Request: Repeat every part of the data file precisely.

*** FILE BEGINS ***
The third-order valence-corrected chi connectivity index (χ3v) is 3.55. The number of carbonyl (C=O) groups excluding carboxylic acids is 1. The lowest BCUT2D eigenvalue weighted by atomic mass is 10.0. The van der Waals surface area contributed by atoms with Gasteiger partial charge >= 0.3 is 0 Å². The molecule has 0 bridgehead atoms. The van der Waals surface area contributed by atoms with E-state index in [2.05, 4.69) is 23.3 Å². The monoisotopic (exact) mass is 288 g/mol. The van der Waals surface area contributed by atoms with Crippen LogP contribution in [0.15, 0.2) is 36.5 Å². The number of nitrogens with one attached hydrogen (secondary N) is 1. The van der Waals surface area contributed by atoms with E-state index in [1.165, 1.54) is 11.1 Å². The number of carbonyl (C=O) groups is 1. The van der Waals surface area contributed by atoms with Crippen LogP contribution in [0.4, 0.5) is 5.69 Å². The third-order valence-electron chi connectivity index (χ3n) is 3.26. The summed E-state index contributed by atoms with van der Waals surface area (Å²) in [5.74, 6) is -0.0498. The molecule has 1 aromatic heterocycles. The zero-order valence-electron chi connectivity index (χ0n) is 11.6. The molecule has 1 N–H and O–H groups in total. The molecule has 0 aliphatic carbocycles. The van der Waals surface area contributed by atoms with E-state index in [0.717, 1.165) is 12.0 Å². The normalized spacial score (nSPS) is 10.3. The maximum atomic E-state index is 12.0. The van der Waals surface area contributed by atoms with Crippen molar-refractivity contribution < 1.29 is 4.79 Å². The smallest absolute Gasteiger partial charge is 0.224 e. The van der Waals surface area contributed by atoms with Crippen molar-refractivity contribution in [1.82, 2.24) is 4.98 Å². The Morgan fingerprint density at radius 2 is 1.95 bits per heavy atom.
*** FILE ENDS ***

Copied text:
The third-order valence-corrected chi connectivity index (χ3v) is 3.55. The number of carbonyl (C=O) groups excluding carboxylic acids is 1. The lowest BCUT2D eigenvalue weighted by atomic mass is 10.0. The van der Waals surface area contributed by atoms with Gasteiger partial charge >= 0.3 is 0 Å². The molecule has 0 bridgehead atoms. The van der Waals surface area contributed by atoms with E-state index in [2.05, 4.69) is 23.3 Å². The monoisotopic (exact) mass is 288 g/mol. The van der Waals surface area contributed by atoms with Crippen LogP contribution in [0.15, 0.2) is 36.5 Å². The number of nitrogens with one attached hydrogen (secondary N) is 1. The van der Waals surface area contributed by atoms with E-state index in [1.165, 1.54) is 11.1 Å². The number of carbonyl (C=O) groups is 1. The van der Waals surface area contributed by atoms with Crippen LogP contribution in [0.4, 0.5) is 5.69 Å². The third-order valence-electron chi connectivity index (χ3n) is 3.26. The summed E-state index contributed by atoms with van der Waals surface area (Å²) in [5.74, 6) is -0.0498. The molecule has 1 aromatic heterocycles. The zero-order valence-electron chi connectivity index (χ0n) is 11.6. The molecule has 1 N–H and O–H groups in total. The molecule has 0 aliphatic carbocycles. The van der Waals surface area contributed by atoms with E-state index in [0.717, 1.165) is 12.0 Å². The normalized spacial score (nSPS) is 10.3. The maximum atomic E-state index is 12.0. The van der Waals surface area contributed by atoms with Crippen molar-refractivity contribution < 1.29 is 4.79 Å². The smallest absolute Gasteiger partial charge is 0.224 e. The van der Waals surface area contributed by atoms with Crippen molar-refractivity contribution in [1.82, 2.24) is 4.98 Å². The Morgan fingerprint density at radius 2 is 1.95 bits per heavy atom.